New York

In a transformative educational trip, a group of 14 learners from St. David’s College embarked on a journey to New York City to delve into the intricate tapestry of civil rights and American politics.

The students, studying History and Politics at A level, sought first-hand experiences to enrich their understanding of pivotal figures and movements that shaped the landscape of equality and justice in the US.

Among the luminaries they explored were Marcus Garvey and Malcolm X, whose indelible marks on the civil rights movement resonate to this day. Marcus Garvey, a Jamaican-born activist and orator, was the leader of the Pan-Africanism movement, advocating for Black nationalism and economic empowerment. His vision inspired millions globally, emphasizing self-reliance and pride in African heritage.

Malcolm X, a towering figure in the struggle for racial equality, espoused Black liberation through radical means. From his early involvement with the Nation of Islam to his evolution towards broader human rights advocacy, Malcolm X’s message challenged societal norms and called for systemic change, leaving an enduring legacy of resilience and defiance.

During their time in New York, the learners had the privilege of meeting Dorothy Zellner, a stalwart civil rights activist whose commitment to social justice spans decades. Zellner’s activism began in the 1960s when she joined the Student Nonviolent Coordinating Committee (SNCC), working tirelessly to register Black voters in the South and participating in Freedom Rides to challenge segregation. Her dedication to the cause continued throughout her life, embodying the spirit of grassroots activism and perseverance in the face of adversity.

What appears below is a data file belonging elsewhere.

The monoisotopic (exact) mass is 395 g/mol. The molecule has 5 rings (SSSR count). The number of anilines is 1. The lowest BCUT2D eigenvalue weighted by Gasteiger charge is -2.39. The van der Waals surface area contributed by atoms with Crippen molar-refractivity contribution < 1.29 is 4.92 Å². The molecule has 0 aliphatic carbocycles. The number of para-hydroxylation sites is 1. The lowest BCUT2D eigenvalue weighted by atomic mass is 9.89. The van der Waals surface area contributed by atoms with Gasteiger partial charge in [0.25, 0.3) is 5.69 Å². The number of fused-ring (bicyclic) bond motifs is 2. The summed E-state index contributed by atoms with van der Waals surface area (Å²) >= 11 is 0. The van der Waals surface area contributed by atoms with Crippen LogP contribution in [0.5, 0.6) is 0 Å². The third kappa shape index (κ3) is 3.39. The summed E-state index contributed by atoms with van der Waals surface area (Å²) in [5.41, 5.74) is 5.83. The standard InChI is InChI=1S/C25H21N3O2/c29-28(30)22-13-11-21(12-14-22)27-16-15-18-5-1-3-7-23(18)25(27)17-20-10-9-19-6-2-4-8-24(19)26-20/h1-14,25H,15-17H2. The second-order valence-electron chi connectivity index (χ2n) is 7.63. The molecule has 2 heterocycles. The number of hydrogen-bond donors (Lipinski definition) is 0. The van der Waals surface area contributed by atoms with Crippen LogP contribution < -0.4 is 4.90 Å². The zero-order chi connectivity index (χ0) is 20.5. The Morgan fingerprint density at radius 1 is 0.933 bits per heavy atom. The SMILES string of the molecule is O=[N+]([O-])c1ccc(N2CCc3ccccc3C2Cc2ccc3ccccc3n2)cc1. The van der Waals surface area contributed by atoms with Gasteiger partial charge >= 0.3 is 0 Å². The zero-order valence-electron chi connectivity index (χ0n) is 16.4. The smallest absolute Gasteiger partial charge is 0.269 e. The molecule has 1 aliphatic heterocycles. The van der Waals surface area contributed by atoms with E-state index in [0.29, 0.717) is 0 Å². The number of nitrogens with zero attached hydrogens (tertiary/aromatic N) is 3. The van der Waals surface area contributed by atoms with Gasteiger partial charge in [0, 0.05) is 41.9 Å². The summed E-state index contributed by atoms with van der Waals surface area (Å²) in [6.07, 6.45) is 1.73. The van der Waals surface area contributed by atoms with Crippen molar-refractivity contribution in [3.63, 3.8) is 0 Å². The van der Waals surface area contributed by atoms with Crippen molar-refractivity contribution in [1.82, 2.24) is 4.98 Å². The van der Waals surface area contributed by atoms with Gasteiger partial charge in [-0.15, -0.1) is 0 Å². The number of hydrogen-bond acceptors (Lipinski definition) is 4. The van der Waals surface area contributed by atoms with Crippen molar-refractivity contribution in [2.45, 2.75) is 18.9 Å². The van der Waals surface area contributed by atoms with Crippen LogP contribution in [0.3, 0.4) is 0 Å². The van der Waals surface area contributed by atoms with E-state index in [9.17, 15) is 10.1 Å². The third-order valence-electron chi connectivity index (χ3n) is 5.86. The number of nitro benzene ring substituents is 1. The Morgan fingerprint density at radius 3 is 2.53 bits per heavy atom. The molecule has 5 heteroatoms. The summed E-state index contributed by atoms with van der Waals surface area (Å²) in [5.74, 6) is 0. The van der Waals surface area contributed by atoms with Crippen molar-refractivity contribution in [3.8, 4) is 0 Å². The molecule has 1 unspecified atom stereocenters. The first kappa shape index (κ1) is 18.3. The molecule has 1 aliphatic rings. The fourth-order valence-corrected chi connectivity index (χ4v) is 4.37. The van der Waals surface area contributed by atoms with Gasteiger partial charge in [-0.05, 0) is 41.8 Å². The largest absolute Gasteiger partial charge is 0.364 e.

The learners were granted a unique opportunity to visit the United Nations Headquarters. They were guided through the General Assembly, where global issues are debated and resolutions are passed, providing insight into the diplomatic processes shaping international affairs. A tour of the Security Council chamber, where nations convene to address matters of peace and security, offered a glimpse into real-time decision-making, as the Council was in session during their visit. Lastly, exploring the UN Secretariat provided a behind-the-scenes look at the administrative hub of the organization, showcasing the inner workings of multilateral diplomacy and cooperation on a global scale.

No New York trip would be complete without indulging in quintessential New York experiences, visiting iconic landmarks such as the Empire State Building, Statue of Liberty, and Ellis Island. They racked up an impressive number of steps through the streets of Wall Street, Chinatown, and Little Italy, absorbing the vibrant and wide-ranging multicultural pulse of the city. A visit to St. Patrick’s Cathedral offered a moment of reflection amidst the urban hustle, while paying homage to Alexander Hamilton’s grave underscored the intertwining of history and memory in the city that never sleeps.

Mrs Hember said,

“We all had an amazing time in New York.

It was a pleasure to take 14 bright and inquisitive students to learn more about American history and politics in such a vibrant city. It’s an experience I hope they can take with them beyond their A levels, I certainly have some great memories of the trip”.

As they return to St. David’s College, these learners carry with them not only a deeper understanding of civil rights history but also a broader perspective on the world and their place within it. Their journey to New York exemplifies the power of experiential learning to ignite curiosity, empathy, and a lifelong commitment to social change.